tips for staying active in your golden years

Tips for Staying Active in Your Golden Years

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You already know that there are widespread physical benefits of exercise, whether you’re 20 or 90. Exercise improves your quality of life, boosts your mental health, and promotes restful sleep. But if you consider yourself someone in his or her “golden years” – there’s more to think about when it comes to trying to stay active. It may be that you have health issues, pain problems, or falling concerns – however, there are still plenty of ways to get the exercise your body needs as a senior. Here are a few tips for staying active in your golden years.

Talk to your doctor

Before starting any fitness journey, it is of the utmost importance that you speak with a doctor first. Ask your doctor if there are any activities you should avoid and let them know if you have any preexisting or underlying health conditions. Your doctor can also be helpful in offering insight on what exercises may be best for you. After discussing this thoroughly, get medical permission for starting an exercise program.

Build a personalized exercise plan

Building the right exercise plan isn’t as hard as it seems. The key is to find activities you enjoy and then mix in different types of activities that will both keep your interest and improve your health. Generally, there are four types of fitness that you can experiment with:

  • Balance: Exercises that focus on stability – think yoga and tai chi.
  • Cardio: Workouts that get your heart pumping like walking or swimming.
  • Strength Training: Building up muscle using free weights and resistance bands.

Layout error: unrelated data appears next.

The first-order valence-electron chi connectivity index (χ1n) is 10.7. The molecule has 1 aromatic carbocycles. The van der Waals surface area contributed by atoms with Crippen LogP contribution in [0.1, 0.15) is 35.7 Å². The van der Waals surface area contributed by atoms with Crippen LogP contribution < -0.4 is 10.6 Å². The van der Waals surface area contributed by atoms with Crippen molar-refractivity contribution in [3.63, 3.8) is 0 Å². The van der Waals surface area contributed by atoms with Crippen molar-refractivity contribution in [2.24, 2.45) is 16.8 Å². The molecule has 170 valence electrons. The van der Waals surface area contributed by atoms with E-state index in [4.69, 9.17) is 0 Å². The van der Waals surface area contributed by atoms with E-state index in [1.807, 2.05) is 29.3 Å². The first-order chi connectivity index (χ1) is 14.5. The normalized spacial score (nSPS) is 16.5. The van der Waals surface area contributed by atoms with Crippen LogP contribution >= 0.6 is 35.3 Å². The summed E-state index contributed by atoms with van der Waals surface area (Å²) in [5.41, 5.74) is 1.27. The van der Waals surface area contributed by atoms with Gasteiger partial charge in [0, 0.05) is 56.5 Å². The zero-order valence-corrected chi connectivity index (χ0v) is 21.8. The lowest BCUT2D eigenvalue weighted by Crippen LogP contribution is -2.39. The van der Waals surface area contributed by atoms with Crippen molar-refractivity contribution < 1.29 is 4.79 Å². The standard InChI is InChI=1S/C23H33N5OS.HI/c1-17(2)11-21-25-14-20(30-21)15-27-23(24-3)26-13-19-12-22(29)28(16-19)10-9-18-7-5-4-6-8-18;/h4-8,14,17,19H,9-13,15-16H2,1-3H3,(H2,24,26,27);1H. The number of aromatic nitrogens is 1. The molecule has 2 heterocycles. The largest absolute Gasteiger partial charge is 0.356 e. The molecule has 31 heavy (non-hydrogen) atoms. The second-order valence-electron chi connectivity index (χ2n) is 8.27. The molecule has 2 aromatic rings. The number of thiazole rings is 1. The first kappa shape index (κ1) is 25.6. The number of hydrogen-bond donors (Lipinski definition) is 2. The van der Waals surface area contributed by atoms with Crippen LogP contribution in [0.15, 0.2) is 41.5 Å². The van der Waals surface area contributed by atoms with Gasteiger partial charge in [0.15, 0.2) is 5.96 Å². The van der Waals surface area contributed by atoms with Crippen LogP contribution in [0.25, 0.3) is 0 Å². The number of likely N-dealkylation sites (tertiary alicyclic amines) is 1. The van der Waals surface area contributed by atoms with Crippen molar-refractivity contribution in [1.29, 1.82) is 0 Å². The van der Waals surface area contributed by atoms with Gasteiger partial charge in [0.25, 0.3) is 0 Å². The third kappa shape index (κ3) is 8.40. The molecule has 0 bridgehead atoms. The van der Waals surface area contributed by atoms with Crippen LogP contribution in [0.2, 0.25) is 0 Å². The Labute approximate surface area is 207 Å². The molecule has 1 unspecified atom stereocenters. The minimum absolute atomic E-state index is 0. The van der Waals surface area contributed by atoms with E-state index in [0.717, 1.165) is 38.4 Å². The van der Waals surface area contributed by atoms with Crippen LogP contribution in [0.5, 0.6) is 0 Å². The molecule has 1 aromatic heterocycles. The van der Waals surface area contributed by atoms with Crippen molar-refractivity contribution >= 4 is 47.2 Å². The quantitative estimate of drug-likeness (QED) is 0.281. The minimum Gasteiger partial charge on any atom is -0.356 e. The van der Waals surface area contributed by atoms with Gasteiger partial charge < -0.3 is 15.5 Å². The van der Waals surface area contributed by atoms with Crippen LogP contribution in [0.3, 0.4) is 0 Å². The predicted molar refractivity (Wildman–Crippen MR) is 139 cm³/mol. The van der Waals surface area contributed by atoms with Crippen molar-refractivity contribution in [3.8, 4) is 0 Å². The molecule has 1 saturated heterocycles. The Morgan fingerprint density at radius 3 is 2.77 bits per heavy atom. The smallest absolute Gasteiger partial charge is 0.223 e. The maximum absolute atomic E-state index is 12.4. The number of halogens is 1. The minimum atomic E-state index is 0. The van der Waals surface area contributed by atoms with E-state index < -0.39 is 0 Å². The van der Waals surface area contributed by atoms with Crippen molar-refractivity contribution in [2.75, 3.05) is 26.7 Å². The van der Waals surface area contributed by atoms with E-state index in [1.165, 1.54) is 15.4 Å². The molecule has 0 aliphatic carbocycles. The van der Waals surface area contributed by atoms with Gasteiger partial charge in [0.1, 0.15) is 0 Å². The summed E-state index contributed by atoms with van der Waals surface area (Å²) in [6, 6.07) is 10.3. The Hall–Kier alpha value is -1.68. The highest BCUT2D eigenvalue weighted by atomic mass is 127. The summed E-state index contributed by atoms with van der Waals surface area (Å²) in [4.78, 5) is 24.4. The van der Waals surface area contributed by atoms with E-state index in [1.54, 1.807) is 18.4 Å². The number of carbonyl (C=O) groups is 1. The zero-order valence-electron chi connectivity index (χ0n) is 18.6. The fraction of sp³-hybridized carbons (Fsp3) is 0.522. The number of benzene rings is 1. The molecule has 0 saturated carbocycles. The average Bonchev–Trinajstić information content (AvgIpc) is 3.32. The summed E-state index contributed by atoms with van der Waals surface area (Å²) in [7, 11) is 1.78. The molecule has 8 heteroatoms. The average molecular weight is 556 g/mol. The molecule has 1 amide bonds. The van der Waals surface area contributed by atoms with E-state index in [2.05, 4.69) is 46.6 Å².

• Flexibility: This type of workout ensures your body’s joints move freely, such as, stretching and again – yoga.

Get the right nutrition

Many older adults miss out on a sufficient diet, despite studies showing that they actually need it more than younger people. That’s why a nutritional diet will have a major impact on your energy, mood, and the success of your fitness. If you have the resources to talk to a nutritionist then this is a great way to learn what your body needs. Otherwise, there are a few basic nutritional tips that can help you ensure you’re getting the right diet.

  • Reduce processed carbs (ex: pastries, bread) with high-quality, lean proteins.
  • Vary the protein you’re getting. Avoid relying on just red meat and include more fish, poultry, beans, or eggs.
  • Cut out on empty calories when snacking (aka chips) and snack on nuts and seeds instead.

While every senior’s ratio of this kind of diet may be different, this is a great place to start. And again, talk to your doctor about all of your nutritional plans as well as ensuring that you get the A-Okay before starting.

Track your goals

Keeping a log of your new fitness routine can help you stay accountable as well as serve as a useful reminder of your new goals. If you’re old-fashioned, write it down on a calendar and focus on your short-term goals. Or check out a variety of apps that can help you with your new routine and help you stay motivated.

Have a support system

By having a workout partner or family member close by, you can count on having someone encourage and motivate you. But having support also makes sure you’re safe during and after every workout. If you don’t have a friend or family member close by who can help, join a gym or a local Parks and Rec group who can help you stay motivated and safe!

Celebrate and reward yourself

After you’ve started the process of staying more active, don’t forget to celebrate your accomplishments along the way. Small progress is STILL progress and you need to celebrate all victories. Do this by rewarding yourself after you exercise with a hot relaxing bath or by brewing your favorite cup of tea.

It’s never too late to find ways to be more active! Not only will staying active have physical and mental health benefits, but science shows that you’re literally adding years to your life. Don’t wait until it’s too late to start reaping the benefits of exercise…after all, as the saying goes, ‘age ain’t nothin’ but a number!’